Without the roof space for water tanks and plumbing, the heating and hot water system may have to be replaced with a sealed system. Unvented hot water cylinders make a better choice than replacing the boiler with a combi (combination) boiler but they do take up a cupboard-sized room, which you will have to find space and budget for.
What Building Regulations must my Loft Conversion Meet?
Do I need Planning Permission to Convert My Loft?
Not normally, no. Loft conversions tend to be considered Permitted Development (as long as the project fits within the specified parameters – check the Planning Portal for specifics). However, if you plan on extending beyond the specified limits and conditions of Permitted Development, then you will need to apply for planning permission.
Do I need Building Regulations Approval?
As a loft conversion is a ‘material change of use’, building regulations must be met. These cover matters of safety, including the strength of the floor, minimum headroom above the staircase, fire escapes, thermal efficiency, electrics, plumbing and glazing. The preparation for building regulations can be completed by either the designer or loft conversion company you are working with.
A building control surveyor will inspect your work at various stages and will issue you with a completion certificate on final inspection.
If your home is semi-detached or terraced, you’ll need to notify your neighbour of your proposals if the works fall under the Party Wall Act requirements. For instance, if you are building in beams which will bear on the party wall(s).
Will I Need New Ceiling Joists?
The existing ceiling joists are unlikely to be adequate to take a conversion floor, so additional new joists will be required to comply with the Building Regulations. The size and grade would have been specified by the structural engineer, who will have taken into account the span and the separation distance for a given loading.
The new joists span between load-bearing walls and are normally raised slightly above the existing ceiling plasterwork by using spacers below the joist ends. This spacing must be sufficient to prevent any new floor joist deflection from touching the ceiling plaster below. The new joists run alongside the existing joists. Above window and door openings, thicker timbers are used to bridge the opening, so that pressure is not put on the existing opening lintel.
Rolled steel joists (known as RSJs) are also specified to distribute the load, and in some installations are used to carry the ends of the new joists. If head height is limited, then thicker joists, more closely spaced, can be specified.
What Loft Insulation Will I Need?
Your Building Control inspector will specify exactly what you require. The roof structure can be insulated in one of two main ways:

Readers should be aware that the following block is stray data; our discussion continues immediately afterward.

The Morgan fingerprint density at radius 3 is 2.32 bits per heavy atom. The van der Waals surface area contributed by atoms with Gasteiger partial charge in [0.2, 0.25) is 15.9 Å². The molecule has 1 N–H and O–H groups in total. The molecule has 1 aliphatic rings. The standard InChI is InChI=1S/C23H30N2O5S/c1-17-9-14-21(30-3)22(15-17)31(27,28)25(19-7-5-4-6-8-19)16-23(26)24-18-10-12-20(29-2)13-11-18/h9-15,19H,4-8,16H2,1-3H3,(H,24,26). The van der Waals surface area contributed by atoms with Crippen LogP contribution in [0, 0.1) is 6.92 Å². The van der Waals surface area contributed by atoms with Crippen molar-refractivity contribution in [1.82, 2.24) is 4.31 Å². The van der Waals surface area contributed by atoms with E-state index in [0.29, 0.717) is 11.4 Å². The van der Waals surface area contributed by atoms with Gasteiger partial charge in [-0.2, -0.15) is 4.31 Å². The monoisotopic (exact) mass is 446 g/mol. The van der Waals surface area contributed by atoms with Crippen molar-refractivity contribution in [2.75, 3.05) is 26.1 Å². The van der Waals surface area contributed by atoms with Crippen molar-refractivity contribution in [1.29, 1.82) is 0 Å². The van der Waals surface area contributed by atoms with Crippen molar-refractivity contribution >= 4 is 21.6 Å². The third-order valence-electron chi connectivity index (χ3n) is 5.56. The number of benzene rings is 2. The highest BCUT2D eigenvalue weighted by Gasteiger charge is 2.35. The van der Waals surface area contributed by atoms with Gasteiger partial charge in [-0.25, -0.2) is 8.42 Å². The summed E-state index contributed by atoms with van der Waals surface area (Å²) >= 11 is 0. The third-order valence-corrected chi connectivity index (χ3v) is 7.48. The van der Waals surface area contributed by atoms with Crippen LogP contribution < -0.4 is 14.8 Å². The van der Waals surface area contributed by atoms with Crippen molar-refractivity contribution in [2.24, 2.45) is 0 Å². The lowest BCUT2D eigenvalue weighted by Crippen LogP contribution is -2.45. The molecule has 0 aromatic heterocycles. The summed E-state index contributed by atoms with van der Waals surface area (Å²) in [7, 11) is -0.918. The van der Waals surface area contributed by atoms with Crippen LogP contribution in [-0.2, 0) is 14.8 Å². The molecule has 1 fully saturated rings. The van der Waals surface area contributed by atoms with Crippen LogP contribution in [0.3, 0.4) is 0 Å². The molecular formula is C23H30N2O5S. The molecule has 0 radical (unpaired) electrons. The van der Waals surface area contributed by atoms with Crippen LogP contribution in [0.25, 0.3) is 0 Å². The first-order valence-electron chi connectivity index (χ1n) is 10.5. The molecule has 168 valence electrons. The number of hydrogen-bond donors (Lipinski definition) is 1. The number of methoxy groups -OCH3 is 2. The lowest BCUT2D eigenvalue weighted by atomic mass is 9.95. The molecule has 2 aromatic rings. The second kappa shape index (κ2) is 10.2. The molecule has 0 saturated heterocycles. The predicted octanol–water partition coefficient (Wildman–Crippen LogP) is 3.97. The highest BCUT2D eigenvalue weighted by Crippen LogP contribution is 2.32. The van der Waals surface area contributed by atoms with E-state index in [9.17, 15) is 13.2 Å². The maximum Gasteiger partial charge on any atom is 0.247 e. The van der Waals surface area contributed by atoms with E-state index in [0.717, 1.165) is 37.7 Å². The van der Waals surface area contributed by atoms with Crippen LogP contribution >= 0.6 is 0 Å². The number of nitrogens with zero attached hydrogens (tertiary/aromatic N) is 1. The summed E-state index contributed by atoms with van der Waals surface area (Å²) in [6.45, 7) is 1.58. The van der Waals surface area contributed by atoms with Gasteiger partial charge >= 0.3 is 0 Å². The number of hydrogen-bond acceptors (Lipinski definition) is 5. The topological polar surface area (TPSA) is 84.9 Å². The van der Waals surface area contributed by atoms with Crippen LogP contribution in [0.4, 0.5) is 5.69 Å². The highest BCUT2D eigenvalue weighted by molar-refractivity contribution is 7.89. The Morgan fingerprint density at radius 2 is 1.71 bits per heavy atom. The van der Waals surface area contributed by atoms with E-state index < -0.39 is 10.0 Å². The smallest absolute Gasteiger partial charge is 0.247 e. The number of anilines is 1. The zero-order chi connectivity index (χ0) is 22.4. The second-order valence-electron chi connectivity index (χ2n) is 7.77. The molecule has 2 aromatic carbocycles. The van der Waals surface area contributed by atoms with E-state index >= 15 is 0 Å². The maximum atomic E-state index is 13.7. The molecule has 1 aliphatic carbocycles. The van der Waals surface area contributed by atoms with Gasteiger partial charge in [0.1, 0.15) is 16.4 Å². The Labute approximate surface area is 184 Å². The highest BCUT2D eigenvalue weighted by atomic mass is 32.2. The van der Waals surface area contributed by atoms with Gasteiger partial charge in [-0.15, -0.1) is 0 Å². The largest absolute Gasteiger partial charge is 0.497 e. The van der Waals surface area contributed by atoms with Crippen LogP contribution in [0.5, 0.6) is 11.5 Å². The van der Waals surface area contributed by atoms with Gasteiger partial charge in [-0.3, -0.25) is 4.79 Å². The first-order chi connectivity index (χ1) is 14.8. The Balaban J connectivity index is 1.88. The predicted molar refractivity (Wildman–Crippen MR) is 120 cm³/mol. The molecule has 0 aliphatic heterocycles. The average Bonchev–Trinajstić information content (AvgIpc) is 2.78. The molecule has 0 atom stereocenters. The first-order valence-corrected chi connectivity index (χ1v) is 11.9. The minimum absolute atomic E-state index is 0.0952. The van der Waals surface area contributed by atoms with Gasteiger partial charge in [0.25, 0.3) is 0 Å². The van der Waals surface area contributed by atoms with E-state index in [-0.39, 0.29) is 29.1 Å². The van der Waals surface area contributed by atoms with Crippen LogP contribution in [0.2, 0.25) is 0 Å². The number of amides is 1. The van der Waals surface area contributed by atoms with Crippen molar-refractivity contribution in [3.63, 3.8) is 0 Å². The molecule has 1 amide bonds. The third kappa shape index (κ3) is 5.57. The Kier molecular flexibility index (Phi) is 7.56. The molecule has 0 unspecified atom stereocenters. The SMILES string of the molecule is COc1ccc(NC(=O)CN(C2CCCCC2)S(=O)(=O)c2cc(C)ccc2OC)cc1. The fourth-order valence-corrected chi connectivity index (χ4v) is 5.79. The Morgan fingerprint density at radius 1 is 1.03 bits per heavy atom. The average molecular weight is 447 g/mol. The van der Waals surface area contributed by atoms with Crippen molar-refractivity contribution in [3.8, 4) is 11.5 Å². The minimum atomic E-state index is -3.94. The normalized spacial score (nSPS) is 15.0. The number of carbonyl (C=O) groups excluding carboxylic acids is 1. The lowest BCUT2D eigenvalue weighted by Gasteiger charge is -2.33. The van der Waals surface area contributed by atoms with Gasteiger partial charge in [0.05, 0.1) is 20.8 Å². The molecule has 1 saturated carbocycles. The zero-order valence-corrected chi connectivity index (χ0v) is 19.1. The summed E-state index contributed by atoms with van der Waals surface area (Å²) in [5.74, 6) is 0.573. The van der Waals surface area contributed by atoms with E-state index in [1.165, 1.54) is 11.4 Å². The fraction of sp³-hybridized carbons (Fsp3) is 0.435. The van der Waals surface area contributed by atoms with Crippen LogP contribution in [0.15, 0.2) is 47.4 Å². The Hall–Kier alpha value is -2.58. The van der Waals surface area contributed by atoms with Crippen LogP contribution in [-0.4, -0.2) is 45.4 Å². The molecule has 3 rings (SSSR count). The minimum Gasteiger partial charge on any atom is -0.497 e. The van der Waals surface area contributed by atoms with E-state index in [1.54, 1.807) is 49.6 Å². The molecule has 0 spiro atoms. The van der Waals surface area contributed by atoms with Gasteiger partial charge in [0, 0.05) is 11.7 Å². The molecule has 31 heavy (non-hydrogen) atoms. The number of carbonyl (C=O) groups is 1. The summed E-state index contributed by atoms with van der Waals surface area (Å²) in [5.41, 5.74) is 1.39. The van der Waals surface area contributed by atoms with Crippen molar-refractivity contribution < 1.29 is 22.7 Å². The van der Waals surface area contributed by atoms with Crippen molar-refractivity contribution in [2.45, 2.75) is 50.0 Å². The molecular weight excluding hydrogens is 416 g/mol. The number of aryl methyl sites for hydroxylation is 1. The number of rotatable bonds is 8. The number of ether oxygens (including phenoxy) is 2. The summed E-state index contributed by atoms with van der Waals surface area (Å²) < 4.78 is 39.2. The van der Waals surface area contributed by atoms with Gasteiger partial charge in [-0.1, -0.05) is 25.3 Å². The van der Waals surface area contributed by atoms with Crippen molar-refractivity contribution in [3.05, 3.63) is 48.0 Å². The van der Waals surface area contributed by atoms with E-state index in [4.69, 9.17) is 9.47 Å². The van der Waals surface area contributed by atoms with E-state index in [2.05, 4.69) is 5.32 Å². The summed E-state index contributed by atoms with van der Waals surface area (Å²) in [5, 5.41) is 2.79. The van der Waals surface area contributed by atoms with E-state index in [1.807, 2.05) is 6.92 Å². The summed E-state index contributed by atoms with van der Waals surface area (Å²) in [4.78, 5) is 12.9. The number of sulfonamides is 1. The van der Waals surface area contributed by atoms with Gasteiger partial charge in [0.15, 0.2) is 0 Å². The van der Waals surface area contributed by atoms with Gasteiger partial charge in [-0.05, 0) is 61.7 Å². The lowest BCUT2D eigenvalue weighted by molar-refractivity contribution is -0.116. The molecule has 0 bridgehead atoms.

Cold Roof Loft Insulation
The most straightforward is to use a ‘cold roof’ method. This involves filling the space between the rafters with 70mm-thick slab foam insulation, ensuring that there is 50mm spacing between the roofing felt and the insulation (for ventilation via the roof and soffit vents).
In addition, 30mm slab insulation is attached to the inside of the rafters, giving a total of 100mm of insulation. The rafter thickness is often less than 120mm, so a batten may be required along each rafter to allow the 50mm spacing and the 70mm insulation. The roof section requires 300mm of mineral wool insulation (e.g. Rockwool), or 150mm of slab foam insulation, such as Celotex. This method can be undertaken by the DIYer.
Warm Roof Loft Insulation
The other main method is ‘warm roof’. This method uses 100mm Celotex insulation or similar over the rafters, and a covering capping, followed by the tile battens and tiles. This is not really a practical option unless the roof coverings have been stripped off. It could be used with a dormer, especially if it has a flat roof.
Continuity of insulation between walls and roof is required to avoid any cold bridging. The dormer walls can be insulated with 100mm Celotex between the studwork. The internal partition walls use a 100mm quilt that will provide sound insulation. Plasterboard is attached to one side of the wall then the quilt inserted, followed by plasterboard on the other side. Insulation is also placed between floor joists, and this is typically 100mm-thick Rockwool fibre or similar — mainly for its sound-reduction properties.
Insulating the Floor
Insulating the floor can be achieved by a mineral fibre quilt laid between the joists. Use the heavier, denser sound insulation quilt.
Insulating Party Walls
If you live in a terraced or semi-detached home, it is often necessary to insulate the party walls — both against heat loss and noise. Introducing timber studwork with mineral fibre insulation will allow you to achieve both and it can be covered with sound-rated
What Kind of Staircase will I require for my Loft Extension?
The ideal location for a staircase to land is in line with the roof ridge: this will make the best use of the available height above the staircase.
The minimum height requirement above the pitch line is 2m, although this could be reduced to 1.9m in the centre, and 1.8m to the side of a stair. In practice, the actual position will depend upon the layout of the floor below, and where necessary the available height can be achieved using a dormer or adding a roof light above the staircase or, if appropriate, converting a hip roof end to a gable.